2. Send it to above editor at my own expense for a solid content edit by mid-January.
3. While the manuscript is being edited, research possible agents.
4. Prepare a query letter to the 3 - 5 agents that my research indicates would be a good fit for my ms.
5. When I get my manuscript back, polish it up and query agents, hopefully by the end of January, beginning of February.
6. Continue revising another manuscript that started as a YA and is now a funny, time travel MG. Funny how I had to reverse my two ms.
7. Rinse and repeat my agent querying, fingers crossed I'll find one interested in taking me on.

This is my list and certainly not one you should consider following, however, you need to gird your loins (sorry, I love that phrase with all its strong visuals so had to add it), make a list specific to your writing needs and try your best to stick to it, as I will also try.

As to the other issue of diet, I don't know about you, but I've already resolved to break it, after all life's too short to not have cake.

Monday, December 1, 2014

My NaNoWriMo Adventure


Well, the month is over and I'm happy to report that I achieved my NaNoWriMo goal, which was not to write 50,000 words, but instead to begin and complete the first draft for a middle grade novel that's been niggling around my noggin for the past few months. The good news is that I was able to accomplish this while teaching my two college english classes, babysitting several of my favorite babies, and hosting the family Thanksgiving.

Now before you get all snappy and accuse me of becoming an obnoxious braggart, take a deep breath
and let me explain why I bored you with the above paragraph. It was not to show off (trust me, I'm far from impressed with myself), no I decided to tell you about this so that all of you writers and want-to-be writers can take heart that you too can accomplish your writing goal in a relatively short period of time without making yourself and your friends and loved ones crazy.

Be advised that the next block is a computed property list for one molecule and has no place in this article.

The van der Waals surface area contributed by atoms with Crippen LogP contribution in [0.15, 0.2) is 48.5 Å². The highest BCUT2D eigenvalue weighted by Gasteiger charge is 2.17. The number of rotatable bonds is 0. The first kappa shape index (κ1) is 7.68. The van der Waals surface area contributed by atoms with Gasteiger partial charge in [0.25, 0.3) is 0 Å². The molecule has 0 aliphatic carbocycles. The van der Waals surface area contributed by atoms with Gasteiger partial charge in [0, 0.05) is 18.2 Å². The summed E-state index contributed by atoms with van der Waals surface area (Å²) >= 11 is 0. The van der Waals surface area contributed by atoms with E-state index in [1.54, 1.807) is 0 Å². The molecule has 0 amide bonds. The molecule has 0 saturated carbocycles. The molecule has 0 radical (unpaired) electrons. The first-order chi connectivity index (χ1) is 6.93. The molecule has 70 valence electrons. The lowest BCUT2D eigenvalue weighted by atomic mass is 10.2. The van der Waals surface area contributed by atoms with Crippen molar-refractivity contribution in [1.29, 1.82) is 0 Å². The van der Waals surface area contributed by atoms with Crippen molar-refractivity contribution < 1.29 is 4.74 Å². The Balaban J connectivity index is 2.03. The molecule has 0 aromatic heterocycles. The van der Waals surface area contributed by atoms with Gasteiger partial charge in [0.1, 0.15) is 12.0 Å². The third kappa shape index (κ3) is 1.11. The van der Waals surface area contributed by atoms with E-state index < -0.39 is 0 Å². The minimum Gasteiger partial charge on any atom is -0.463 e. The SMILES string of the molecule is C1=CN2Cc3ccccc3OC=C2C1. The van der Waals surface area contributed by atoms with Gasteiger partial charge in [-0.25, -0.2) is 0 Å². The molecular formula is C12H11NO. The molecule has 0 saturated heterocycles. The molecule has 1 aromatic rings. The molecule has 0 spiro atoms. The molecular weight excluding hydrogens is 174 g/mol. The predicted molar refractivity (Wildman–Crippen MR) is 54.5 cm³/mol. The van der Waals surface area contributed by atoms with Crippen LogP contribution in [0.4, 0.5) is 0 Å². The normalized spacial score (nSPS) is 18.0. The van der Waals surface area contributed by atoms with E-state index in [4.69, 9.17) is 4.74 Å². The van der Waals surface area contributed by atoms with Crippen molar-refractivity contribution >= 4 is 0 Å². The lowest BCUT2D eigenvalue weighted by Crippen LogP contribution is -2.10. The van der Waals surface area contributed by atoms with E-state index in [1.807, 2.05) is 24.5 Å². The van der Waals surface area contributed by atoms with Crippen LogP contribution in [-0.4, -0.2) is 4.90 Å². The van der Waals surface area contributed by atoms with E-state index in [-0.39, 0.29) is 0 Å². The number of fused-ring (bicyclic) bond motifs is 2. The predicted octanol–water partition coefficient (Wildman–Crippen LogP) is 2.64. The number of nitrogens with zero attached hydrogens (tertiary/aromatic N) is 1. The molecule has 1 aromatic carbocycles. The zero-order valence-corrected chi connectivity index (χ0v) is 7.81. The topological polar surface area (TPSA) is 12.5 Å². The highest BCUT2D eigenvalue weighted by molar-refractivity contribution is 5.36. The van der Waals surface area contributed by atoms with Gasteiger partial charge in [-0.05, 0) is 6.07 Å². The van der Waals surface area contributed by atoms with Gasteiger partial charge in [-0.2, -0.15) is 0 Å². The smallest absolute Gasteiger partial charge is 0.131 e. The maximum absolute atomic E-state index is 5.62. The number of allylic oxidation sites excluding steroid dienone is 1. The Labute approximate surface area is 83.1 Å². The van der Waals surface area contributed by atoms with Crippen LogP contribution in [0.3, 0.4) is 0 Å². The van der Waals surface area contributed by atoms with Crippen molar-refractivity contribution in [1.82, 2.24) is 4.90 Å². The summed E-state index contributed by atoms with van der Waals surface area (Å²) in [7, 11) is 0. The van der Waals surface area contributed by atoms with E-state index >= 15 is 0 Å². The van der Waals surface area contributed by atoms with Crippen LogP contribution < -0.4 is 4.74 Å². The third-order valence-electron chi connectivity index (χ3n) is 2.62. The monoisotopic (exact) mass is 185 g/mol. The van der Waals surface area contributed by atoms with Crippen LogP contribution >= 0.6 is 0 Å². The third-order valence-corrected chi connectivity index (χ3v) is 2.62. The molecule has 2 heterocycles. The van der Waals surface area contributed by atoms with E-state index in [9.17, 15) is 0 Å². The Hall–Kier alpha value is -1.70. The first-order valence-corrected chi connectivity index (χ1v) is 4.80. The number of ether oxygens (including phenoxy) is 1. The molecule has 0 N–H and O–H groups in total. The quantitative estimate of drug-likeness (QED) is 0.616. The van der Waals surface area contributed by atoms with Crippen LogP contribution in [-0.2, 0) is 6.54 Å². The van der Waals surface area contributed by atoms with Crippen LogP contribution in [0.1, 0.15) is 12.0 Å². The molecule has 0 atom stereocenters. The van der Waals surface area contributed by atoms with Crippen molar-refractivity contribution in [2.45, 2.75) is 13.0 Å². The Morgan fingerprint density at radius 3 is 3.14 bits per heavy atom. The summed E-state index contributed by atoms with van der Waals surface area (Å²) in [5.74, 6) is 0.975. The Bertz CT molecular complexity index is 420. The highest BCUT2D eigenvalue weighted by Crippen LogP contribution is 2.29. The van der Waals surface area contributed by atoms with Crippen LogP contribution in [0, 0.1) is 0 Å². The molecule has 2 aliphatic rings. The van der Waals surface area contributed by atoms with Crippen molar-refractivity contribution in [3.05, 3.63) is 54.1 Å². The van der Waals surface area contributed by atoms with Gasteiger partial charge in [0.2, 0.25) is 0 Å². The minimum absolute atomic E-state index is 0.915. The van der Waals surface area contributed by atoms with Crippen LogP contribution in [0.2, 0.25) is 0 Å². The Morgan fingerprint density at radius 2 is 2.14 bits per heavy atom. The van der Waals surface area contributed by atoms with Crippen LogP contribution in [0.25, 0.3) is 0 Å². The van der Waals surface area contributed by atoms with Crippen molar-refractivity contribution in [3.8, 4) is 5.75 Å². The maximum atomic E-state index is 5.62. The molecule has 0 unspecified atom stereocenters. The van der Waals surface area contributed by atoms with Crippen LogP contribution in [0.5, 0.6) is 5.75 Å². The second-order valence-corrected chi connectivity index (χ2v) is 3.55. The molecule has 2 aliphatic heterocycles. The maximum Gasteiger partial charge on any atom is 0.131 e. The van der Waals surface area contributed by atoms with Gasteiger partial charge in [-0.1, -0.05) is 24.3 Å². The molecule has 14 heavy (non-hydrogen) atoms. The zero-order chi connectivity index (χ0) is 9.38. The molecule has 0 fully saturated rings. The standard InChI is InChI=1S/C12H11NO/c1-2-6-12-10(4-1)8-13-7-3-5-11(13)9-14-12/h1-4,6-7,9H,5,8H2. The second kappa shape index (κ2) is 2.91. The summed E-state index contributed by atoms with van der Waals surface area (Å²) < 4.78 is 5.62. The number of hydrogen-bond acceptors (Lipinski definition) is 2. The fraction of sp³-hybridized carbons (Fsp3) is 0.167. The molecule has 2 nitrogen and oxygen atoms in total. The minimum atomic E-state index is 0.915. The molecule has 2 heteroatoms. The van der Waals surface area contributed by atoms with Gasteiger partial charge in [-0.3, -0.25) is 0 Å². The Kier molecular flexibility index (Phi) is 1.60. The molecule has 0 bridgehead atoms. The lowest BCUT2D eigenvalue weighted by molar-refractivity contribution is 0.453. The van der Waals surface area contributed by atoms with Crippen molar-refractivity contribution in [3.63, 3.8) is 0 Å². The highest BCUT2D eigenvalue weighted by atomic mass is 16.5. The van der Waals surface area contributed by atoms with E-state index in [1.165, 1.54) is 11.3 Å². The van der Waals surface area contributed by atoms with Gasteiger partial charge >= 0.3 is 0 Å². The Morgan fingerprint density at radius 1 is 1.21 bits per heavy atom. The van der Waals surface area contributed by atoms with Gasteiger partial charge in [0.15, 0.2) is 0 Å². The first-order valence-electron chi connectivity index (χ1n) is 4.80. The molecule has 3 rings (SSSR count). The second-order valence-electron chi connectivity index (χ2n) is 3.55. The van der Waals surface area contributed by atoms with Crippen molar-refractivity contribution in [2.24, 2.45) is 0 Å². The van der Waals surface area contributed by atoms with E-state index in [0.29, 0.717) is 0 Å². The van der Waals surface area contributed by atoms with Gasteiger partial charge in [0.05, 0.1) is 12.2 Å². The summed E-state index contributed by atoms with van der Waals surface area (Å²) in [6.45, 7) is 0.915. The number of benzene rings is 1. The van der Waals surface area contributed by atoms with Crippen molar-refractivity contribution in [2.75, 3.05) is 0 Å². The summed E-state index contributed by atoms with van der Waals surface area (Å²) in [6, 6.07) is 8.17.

It also makes you realize stuff about yourself in regards to your writing.  I discovered that I'm not writing new material nearly often enough and my goal is to write new stuff at least three days a week. I'm not setting up a word count requirement because sometimes the words flow like a fast river and other times they're more like a heavy object in a slow moving stream of molasses and I refuse to add undue pressure on myself.

The reason for my limiting myself to completing the first draft regardless of length is because I always struggle with the first draft and this one was no different. My newly completed story,

Shadows or Hiding Behind Shadows, is about a 13 year-old-boy dealing with the recent death of his mother as he finds two girls from Mexico hiding on his family's south Texas ranch.  Since it's a
middle grade it's only 35,000 words, which is a good length for this type of book. My plan is to spend December revising and then sending it to an editor for comments because in January, I'm going to begin my search for an agent. I'm writing two posts this month and will talk about this process and why I've decided to find an agent, but for now, I encourage you to open your laptop, or break
open your writing pencils and join me in a year-long writing frenzy.

Come on, join me. I need the company. Dancing by myself is way too lonely.

And remember, no one likes a braggart.
Happy Writing

Gabriella Austen Author of sexy novellas

Susan Arscott Author of YA and MG fiction